By Jim Rassinier
This week I decided to venture into something totally different and try the new Vegan “Impossible Burger” which is slowly being launched nationwide, initially at selected restaurants (this burger was from Hopdoddy in Rice Village).
For those unaware, the Impossible Burger is so named because it is made with zero animal or dairy products, but has the apparent ability to “bleed” and “taste” like actual beef.
Now, even as a rabid meat eater, I can appreciate the concept. Impossible Foods says that an Impossible Burger uses 95% less land and 74% less water, and it emits about 87% less greenhouse gases than a burger from beef. The plant-based burger has more protein, less total fat and fewer calories than a similar-sized hamburger patty made with beef. The Impossible Burger also has no cholesterol, antibiotics or synthetic hormones. It does, however, contain more sodium and more saturated fats than an unseasoned beef patty.
All of that sounds great, but at the end of the day, it has to taste like beef, or at least like meat. Hell, meat-ish.
I’m sorry to say, they failed miserably.
For starters, there was nothing “bloody” about the patty, whatsoever. It was dry as could be, which is what I typically expect when I order one of these veggie burger monstrosities. I had one thought when I took the first bite…confusion. It initially had a texture similar-ish to meat. I couldn’t put my finger on it, but it initially seemed, eh, “ok?” And then came the horrid aftertaste. It was mildly sulfuric and quite off-putting. I’ve had bad veggie burgers before, but that aftertaste? Absolutely unpalatable.
The only thing I learned about the Impossible Burger was that it was impossible to finish. And that is saying something. Even when I’ve had to review veggie burgers in the past, I’ve at least been able to finish them. This one was honestly inedible and I should have sent it back. I even had to ask the waiter if the cheese was real because the patty seemed to be sucking all the moisture out of it (apparently, it was Tillamook cheddar, which makes me honestly wonder what the hell the patty was doing to the cheese?!?).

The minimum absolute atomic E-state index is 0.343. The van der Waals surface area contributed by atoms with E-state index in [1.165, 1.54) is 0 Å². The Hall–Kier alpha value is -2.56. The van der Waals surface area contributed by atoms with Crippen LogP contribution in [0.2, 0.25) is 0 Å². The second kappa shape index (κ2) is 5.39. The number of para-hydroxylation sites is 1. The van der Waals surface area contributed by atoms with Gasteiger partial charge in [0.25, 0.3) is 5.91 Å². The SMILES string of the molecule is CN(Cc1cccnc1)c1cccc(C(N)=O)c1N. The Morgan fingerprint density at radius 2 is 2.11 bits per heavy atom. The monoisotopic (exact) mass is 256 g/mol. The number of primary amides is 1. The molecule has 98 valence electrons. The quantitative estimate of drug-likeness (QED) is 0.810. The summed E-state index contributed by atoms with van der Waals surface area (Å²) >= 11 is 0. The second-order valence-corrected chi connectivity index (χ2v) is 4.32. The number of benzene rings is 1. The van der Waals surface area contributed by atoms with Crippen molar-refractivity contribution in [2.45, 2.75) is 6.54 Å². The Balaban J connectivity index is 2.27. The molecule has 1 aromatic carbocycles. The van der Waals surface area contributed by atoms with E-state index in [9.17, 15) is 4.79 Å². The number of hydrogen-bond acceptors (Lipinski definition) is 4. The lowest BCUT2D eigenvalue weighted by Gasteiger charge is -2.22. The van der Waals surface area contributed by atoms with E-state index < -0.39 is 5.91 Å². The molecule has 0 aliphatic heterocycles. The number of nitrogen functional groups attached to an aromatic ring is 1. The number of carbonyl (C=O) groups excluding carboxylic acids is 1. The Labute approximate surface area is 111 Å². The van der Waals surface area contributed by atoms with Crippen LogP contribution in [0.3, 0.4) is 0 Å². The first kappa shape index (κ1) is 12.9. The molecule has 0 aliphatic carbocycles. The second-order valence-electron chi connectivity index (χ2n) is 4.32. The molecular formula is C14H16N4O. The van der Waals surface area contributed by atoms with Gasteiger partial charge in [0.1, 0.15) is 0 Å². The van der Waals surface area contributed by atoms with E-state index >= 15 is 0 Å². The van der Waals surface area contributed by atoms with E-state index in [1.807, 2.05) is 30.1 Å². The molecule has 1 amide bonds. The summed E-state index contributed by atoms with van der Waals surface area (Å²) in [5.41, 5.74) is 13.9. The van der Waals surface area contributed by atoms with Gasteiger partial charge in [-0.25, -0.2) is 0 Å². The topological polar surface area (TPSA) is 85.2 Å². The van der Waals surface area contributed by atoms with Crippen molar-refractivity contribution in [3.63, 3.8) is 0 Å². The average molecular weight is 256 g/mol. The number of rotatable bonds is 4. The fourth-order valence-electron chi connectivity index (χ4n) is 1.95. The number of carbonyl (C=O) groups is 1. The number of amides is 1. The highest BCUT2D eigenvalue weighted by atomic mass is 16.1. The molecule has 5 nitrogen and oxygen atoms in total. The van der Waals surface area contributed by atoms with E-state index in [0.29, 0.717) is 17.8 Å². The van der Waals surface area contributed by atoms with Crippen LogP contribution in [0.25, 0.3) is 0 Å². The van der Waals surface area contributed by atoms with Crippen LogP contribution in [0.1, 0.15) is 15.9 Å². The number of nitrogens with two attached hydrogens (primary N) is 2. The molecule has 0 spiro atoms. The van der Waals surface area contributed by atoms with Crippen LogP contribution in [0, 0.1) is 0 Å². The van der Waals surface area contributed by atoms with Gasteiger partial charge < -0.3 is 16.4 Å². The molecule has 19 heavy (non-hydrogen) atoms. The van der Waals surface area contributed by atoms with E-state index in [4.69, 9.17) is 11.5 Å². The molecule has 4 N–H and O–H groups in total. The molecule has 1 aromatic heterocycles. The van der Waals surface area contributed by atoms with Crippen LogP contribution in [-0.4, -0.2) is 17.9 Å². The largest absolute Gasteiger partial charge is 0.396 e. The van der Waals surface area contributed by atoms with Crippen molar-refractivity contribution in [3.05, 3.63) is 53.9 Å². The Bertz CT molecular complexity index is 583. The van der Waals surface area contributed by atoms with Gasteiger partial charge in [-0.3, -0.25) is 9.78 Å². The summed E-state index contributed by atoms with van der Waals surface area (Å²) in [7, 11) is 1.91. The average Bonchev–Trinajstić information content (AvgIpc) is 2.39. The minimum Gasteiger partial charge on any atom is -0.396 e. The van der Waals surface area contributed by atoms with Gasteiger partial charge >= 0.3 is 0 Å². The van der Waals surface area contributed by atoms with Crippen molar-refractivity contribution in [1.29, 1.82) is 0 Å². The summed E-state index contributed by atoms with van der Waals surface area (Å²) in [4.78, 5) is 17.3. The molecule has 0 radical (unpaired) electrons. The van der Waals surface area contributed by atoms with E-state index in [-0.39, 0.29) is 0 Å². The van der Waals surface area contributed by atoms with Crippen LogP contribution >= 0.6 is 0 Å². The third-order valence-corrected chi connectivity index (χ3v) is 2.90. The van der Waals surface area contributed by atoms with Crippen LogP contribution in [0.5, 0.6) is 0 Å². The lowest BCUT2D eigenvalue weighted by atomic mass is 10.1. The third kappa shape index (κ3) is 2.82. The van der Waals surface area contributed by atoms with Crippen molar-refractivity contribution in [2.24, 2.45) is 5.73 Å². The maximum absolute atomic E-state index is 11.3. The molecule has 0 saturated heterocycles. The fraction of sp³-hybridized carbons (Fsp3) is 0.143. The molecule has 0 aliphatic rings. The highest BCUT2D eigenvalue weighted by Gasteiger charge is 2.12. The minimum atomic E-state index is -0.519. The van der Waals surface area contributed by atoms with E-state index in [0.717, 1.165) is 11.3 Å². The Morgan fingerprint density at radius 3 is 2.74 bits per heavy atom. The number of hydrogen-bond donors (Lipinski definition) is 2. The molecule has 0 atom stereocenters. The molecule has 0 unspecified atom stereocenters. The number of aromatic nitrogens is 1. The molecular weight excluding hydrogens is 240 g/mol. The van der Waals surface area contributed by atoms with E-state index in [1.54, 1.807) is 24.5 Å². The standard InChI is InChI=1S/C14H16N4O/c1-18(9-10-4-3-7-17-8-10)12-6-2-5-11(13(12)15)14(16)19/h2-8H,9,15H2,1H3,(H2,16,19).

What I can say about this burger that is remotely redeeming is that the restaurant I was at seemed completely discombobulated the entire service and they may have really overcooked the thing. Unfortunately, that is ultimately their fault; I can only review what was given to me. Considering these patties are nearly twice as much as beef. this burger was a complete and “Udder” failure (bad pun. sorry).
I’d like to say perhaps I’d try it again, but I can’t imagine I will, simply due to that awful aftertaste. At the end of the day, these guys at Impossible Foods have a good idea, and a worthy one, but they need to heavily re-tinker their product if they think it will ever have a chance of competing with a good, old-fashioned hamburger.